.

Last edited by OrioN; 02-16-2012 at 09:56 PM.
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Old 02-16-2012, 09:44 PM   #10
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Default Re: Please review my wiring diagram

Hi Gaffa,
You have it right, with the addition of fuses as suggested by DWG134. I am putting nearly the same equipment into my conversion. The D250S Duel is a very smart, sophisticated device as it combines the functions of of a number of devices. It saves you having a separate voltage dependent relay to connect the house battery and the engine battery, It has desulphation , and pulse maintenance for the batteries. These features offset the price differential for separate items.
The Maximum voltage input is 22v, not as Calbiker indicates.
It is designed for solar panels wired in parallel, not series. The battery arrangement, 6v wired in series is the best configuration as the charging current is identical through both batteries.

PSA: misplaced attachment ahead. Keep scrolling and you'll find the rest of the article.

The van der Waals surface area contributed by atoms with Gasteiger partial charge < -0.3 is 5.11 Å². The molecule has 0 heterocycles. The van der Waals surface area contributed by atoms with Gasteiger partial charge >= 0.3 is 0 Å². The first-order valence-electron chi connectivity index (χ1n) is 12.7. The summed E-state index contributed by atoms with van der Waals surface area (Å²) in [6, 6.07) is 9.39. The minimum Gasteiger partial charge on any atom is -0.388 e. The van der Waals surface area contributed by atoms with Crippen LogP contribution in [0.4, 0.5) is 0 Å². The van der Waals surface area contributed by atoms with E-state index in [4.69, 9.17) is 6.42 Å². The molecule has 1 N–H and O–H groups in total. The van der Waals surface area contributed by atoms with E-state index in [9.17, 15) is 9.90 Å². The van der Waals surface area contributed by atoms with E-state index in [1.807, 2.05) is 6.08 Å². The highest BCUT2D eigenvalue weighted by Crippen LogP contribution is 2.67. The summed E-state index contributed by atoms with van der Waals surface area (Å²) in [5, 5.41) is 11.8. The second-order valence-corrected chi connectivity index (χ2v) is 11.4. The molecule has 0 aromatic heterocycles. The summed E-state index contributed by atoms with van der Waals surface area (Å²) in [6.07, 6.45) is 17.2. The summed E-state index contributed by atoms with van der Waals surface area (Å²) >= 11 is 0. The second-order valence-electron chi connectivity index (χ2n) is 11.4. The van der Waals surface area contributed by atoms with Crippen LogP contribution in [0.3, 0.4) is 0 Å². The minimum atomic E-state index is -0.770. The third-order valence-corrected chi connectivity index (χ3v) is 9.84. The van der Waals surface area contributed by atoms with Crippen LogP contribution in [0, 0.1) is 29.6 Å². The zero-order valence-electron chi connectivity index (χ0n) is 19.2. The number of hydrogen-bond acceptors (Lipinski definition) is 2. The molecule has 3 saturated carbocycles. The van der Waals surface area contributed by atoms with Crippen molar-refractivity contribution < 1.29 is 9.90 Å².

If you have not already purchased the fuse holders, consider Maxi fuses for the heavy current devices, batteries and solar. Place these close to the source of current. If you have a NCV3 then there is a spare terminal on the DC distribution panel attached to the +ve battery terminal. Purchase an 80Amp strip fuse from any auto electrical supplier. The Maxi fuses are capable of taking high current reliably but are there to protect the wiring if something fails.
The low voltage cut off is designed to protect the battery and also protect those devices which may fail due to low voltage i.e 12 Dc fridges (which may/may not have built in low voltage protection) Only wire critical services like radio telephones and the odd light directly to the battery.

Let us know the finished system and provide some pictures.

Cheers

Ross